Tea Cakes

Soft, fruity and irresistible buns

Tea Cakes myfavouritepastime.comTeacakes originate from Yorkshire. They are fruity buns that are usually served as a tea-time treat. They should be served warm with butter, or can be split in half and lightly toasted, then slathered with homemade strawberry or raspberry jam and some good quality butter.

Tea Cakes myfavouritepastime.comTo vary the basic recipe you can add 1 teaspoon mixed spice (or pumpkin spice), 1 teaspoon cinnamon or grated rind of a lemon. Please ensure you serve them on the same day. I wish you a very pleasant week. Happy Baking..

Tea Cakes myfavouritepastime.com

  • Ingredients
  • 450g (1Ib) all-purpose flour (original recipe asked for strong plain flour)
  • Pinch of salt
  • 1½ teaspoons Fleischmanns instant yeast
  • 25g (1 oz) sugar
  • 50g (2 oz) butter or margarine, cubed
  • 50g (2 oz) chopped mixed peel
  • 100g (4 oz) currants (Zante currants)
  • 330ml (11/3 cups) 2% warm milk
  • 1 tablespoon milk to glaze

Tea Cakes myfavouritepastime.com

Please, always assemble all ingredients before you start. Preheat the oven to 400°F (200°C) 15 minutes before baking the tea cakes. Line a large baking tray (sheet) with parchment paper and sprinkle lightly with cornflour (maize flour).

Tea Cakes myfavouritepastime.comSift the flour, salt, yeast, and sugar into a large mixing bowl.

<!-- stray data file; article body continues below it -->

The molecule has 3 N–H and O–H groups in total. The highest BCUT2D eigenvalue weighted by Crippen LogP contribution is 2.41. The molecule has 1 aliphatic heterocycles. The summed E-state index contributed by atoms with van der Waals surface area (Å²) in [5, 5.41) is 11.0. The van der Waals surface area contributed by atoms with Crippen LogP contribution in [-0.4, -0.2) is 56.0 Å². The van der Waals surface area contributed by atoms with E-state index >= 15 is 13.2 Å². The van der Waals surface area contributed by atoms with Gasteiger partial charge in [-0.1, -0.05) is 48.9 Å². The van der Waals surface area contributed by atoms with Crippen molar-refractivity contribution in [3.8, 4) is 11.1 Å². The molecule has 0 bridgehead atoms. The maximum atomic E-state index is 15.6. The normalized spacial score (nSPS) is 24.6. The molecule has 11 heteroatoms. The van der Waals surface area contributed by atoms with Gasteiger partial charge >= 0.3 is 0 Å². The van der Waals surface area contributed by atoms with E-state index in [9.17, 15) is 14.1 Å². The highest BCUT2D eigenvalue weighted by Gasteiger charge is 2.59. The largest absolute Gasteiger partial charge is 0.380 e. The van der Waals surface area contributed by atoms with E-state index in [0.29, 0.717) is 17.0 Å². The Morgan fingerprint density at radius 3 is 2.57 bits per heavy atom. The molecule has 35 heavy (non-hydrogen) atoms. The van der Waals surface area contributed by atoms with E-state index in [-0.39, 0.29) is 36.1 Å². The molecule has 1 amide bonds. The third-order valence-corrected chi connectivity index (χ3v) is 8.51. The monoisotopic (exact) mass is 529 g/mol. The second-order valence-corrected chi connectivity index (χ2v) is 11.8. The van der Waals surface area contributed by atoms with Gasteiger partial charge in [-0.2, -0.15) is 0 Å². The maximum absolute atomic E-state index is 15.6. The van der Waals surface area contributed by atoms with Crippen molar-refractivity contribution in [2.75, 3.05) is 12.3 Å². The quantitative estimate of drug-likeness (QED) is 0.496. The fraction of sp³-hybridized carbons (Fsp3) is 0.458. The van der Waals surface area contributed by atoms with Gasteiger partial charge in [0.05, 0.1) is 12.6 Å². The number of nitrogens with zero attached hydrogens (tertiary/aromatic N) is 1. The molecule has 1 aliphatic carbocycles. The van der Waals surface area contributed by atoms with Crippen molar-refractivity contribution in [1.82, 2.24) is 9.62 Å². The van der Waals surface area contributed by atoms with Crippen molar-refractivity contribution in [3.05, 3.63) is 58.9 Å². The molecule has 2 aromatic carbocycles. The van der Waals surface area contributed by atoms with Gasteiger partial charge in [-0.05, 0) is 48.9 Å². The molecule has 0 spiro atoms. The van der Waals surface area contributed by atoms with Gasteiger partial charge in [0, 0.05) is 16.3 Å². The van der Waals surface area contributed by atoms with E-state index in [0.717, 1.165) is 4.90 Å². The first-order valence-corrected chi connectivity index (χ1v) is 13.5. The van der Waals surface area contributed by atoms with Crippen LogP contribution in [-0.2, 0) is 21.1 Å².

Tea Cakes myfavouritepastime.comAdd the butter or margarine and rub into the flour until the mixture resembles fine breadcrumbs. Mix in the mixed peel and currants.

Tea Cakes myfavouritepastime.comForm a well in the centre and the milk.

Tea Cakes myfavouritepastime.comMix into a soft but not sticky dough.

Tea Cakes myfavouritepastime.comTurn onto a floured surface and knead 10 minutes

Tea Cakes myfavouritepastime.comuntil smooth and elastic. .

Tea Cakes myfavouritepastime.comPlace the dough in a clean lightly oiled bowl, cover with cling film and leave in a warm place for about 1 hour or until doubled in size

Tea Cakes myfavouritepastime.comKnock back the dough on a lightly floured surface, then using one had, pull the dough out (taking care not to tear it) then push it back the the centre, kneading until smooth and elastic (the more you knead, the dough, the lighter you tea cakes will be).Shape the dough into a 16 inch (41cm) long roll

Tea Cakes myfavouritepastime.comthen carefully cut into nine equal sized pieces.

Tea Cakes myfavouritepastime.comRevolve each piece between your hands to form a perfect round.